Levadas in Madeira

Levadas in Madeira

Levadas are irrigation channels to funnel and transport water in Madeira. They are usually no more than a meter wide and 50-60 cm deep.

Levada in Madeira, Portugal.

The channels bring water mainly from the wetter west and northwest to the more populated but drier southwest of the island. The idea is believed to stem from the Moorish occupation of Iberia.

There is now a network of more than 2,170 km of levadas on Madeira. As well as irrigation for crops they also provide hydro-electric power. They sometimes pass through tunnels cut through the mountains.

Levadas are often now walking trails.
In days gone by the channels were also used for washing laundry

History & Hikes

Building began in the 16th century and continued until the 1940s. At first, they were built in wood and later stone, though many are just dug from the soil.

Paths often run alongside them and provide a system of pleasant walking trails in the countryside.

The 37-km long Levada do Caldeirão Verde which becomes the Levada Caldeirão do Inferno, the 5 km Levada do Rei and the 7 km-long Levada do Caniçal are popular hikes. The Levada do Alecrim has great views of the Paul da Serra plateau at around 1,200 meters. The Levada do Furado is a popular walk and descends to the village of Portelo. There are views of the UNESCO World Heritage-listed laurel forest (laurissilva) on this hike. The Levada do Risco is a path to the Risco waterfall and another walk from Rabaçal on the Levada das 25 Fontes leads to 25 Fontes ("25 Springs") a serene pool fed by several falls.

The walks often pass close to some of Madeira's spectacular waterfalls.

Walking the dog on a levada in Madeira
Walking the dog on a levada in Madeira

More on Madeira

Capela de Santa Catarina

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Ponte Romana Tavira

Ponte Romana, Tavira, Algarve

The Ponte Romana in Tavira on the Algarve is so called as it was built over the remains of an earlier 3rd-century Roman bridge on the old Roman road from Faro to Castro Marim.

Ponte Romana, Tavira, Algarve
Ponte Romana, Tavira, Algarve

The present bridge over the River Gilão dates from 1663. The bridge has seven arches and green, iron railings. It is now for use only for pedestrians and cyclists after flood damage in 1989.

Several cafes and bars line the river with fine views of the bridge.

Tavira Ponte Romana
Tavira Ponte Romana

Other Bridges in Tavira

Another nearby bridge in Tavira is the Ponte das Forças Armadas. This is in the process of being replaced. It was constructed for traffic by the military (hence the name) in 1993 after the Ponte Romana was damaged.

This new bridge will be 88 meters long with the option to open for vehicles but primarily for foot traffic and cyclists.

View of the Ponte das Forças Armadas
View of the Ponte das Forças Armadas in the background and beyond that the Ponte dos Descobrimentos

Cars can cross the river at another bridge to the west, the Ponte de Santiago. The N125 highway also crosses the river even further west of town. To the east is Ponte dos Descobrimentos also with vehicular access.

Bridge in Tavira
The bridge is now for pedestrian use only after flood damage


Access - Getting There

The bridge is in the centre of town off Praça da República and Rua dos Pelames to the south. The road on the north bank is Rua Borda d`Água da Asseca.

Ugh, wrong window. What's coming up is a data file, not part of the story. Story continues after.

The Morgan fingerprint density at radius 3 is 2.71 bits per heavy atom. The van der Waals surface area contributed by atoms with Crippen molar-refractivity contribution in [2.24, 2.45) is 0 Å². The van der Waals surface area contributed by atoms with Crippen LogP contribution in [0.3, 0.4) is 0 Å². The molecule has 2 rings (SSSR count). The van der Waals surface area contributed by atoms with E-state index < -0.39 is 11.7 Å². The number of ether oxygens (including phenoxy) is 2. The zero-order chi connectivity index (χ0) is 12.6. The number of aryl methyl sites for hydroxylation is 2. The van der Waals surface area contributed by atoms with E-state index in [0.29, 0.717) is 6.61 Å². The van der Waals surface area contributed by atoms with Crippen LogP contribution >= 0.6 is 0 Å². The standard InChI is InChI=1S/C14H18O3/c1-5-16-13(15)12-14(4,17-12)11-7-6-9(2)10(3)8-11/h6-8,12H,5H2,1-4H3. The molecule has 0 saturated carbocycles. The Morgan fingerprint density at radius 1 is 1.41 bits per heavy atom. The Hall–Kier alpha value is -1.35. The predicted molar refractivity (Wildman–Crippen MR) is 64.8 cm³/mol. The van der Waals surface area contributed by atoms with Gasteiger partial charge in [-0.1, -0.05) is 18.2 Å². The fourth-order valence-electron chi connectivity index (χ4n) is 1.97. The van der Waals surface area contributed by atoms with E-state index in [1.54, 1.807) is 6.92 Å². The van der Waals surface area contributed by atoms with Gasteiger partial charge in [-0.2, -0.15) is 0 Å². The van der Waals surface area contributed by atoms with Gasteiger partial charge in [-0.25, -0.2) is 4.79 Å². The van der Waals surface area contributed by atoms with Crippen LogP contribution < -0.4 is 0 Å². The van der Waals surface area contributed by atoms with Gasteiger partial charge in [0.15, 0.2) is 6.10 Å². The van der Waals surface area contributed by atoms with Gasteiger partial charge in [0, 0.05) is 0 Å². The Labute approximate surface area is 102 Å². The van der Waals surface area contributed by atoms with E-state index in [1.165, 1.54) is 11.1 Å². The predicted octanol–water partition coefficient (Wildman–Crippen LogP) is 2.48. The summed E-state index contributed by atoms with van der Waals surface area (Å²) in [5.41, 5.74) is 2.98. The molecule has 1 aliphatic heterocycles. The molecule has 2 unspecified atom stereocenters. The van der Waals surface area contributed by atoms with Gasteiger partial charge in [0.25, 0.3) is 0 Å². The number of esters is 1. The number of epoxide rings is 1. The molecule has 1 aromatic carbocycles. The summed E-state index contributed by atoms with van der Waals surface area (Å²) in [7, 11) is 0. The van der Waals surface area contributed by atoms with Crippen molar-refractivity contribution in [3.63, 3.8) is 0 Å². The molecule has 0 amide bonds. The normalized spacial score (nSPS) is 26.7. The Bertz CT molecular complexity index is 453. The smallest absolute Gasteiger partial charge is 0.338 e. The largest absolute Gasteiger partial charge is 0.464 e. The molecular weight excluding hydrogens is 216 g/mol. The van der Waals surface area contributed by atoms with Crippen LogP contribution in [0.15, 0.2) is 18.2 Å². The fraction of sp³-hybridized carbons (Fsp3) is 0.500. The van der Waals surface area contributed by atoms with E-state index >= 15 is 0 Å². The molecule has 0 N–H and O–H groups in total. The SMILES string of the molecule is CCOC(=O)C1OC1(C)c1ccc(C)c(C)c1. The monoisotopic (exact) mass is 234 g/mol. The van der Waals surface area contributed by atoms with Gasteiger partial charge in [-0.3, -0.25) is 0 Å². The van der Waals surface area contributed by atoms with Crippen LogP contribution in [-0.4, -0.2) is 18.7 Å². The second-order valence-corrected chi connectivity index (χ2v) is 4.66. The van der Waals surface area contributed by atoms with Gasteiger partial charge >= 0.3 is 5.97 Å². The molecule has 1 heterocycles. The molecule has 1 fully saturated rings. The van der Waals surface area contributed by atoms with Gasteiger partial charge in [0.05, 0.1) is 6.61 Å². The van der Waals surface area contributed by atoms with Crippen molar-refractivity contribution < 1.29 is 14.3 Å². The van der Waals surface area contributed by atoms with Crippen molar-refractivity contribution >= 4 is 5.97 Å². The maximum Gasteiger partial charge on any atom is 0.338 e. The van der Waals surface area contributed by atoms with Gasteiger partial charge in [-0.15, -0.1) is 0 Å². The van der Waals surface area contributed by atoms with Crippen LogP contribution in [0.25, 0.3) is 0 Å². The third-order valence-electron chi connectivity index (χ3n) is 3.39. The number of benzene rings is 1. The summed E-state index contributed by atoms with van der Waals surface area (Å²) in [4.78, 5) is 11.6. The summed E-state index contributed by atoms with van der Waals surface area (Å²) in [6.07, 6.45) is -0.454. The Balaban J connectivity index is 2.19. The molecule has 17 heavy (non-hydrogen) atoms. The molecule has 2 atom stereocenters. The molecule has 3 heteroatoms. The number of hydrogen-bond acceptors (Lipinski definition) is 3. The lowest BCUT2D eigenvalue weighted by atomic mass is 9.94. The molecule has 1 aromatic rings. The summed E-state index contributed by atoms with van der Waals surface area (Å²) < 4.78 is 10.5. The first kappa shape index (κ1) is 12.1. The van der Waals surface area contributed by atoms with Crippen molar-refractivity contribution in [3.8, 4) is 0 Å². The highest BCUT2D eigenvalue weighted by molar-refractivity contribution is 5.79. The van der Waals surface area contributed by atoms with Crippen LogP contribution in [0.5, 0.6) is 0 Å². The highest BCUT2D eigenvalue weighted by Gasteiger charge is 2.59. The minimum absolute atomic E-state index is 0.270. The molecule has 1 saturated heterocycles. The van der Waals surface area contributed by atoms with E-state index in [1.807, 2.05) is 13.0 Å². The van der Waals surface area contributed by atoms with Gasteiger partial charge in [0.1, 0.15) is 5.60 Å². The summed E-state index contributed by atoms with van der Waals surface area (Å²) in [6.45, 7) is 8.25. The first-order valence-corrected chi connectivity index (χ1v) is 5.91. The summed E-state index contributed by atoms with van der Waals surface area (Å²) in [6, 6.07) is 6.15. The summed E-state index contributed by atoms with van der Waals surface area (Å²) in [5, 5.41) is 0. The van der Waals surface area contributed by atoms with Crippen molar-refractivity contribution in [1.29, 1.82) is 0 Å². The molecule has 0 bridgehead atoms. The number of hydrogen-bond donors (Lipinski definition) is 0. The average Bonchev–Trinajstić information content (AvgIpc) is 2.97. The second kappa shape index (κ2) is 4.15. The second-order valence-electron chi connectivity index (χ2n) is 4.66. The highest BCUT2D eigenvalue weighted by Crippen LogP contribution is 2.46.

Churches in Tavira

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Castelo de Vide Synagogue & Garcia de Orta

Castelo de Vide Synagogue

The synagogue in Castelo de Vide in the Alentejo region is the oldest surviving synagogue in Portugal. It is one of only two preserved medieval synagogues in Portugal. The other one is the synagogue of Tomar.

Castelo de Vide Synagogue
Castelo de Vide Synagogue is the oldest still standing in Portugal

Jews settled here from the 12th century with more arriving from Spain in the 15th century after the Alhambra Decree of 1492 ordered their expulsion from Castile and Aragon.

The building is divided into two rooms for men and women and contains a wooden tabernacle. The interior is now a museum dedicated to the history of the Jewish community on the Iberian Peninsula.

Historically, the Jewish population of both Spain and Portugal (known as Sephardi Jews) suffered great hardships and prejudice, particularly after the Reconquest.

The Inquisition in Portugal was particularly oppressive against "New Christians" (aka conversos or the pejorative marranos)- Jews who had been forced to convert and were suspected of carrying on their old faith in secret. There was also a massacre of Jews in Lisbon during the reign of Manuel I when an estimated 2,000 people were killed by the mob.

Many Portuguese Jews were expelled or fled overseas to London, Amsterdam, Morocco, or even South America. Their departure was a great loss for the country.

One prominent Jew of this period is Garcia de Orta (1501-1568). A physician, naturalist, and herbalist he was mostly active in Goa and considered a father of Western tropical medicine. He was born in Castelo de Vide where he practiced medicine before moving to Lisbon and becoming royal physician to King John III.

Garcia de Orta
Garcia de Orta

He left for India in 1534, probably sensing how the wind was blowing at home. Settling in Goa, he again set up a medical practice and served as a physician for both Portuguese and Indians. He was also a friend of the poet Luís de Camões while in India.

After his death in 1568, his sister Catarina was burned at the stake for her Jewish beliefs and in 1580 his remains were also dug up and burned by the vengeful Inquisition in Goa.

He is most remembered for his classic work Colóquios dos simples e drogas he cousas medicinais da Índia, a treatise on medicinal herbs and plants in India.

The Jardim Garcia de Orta in the Parque das Nações district of Lisbon is named after him.

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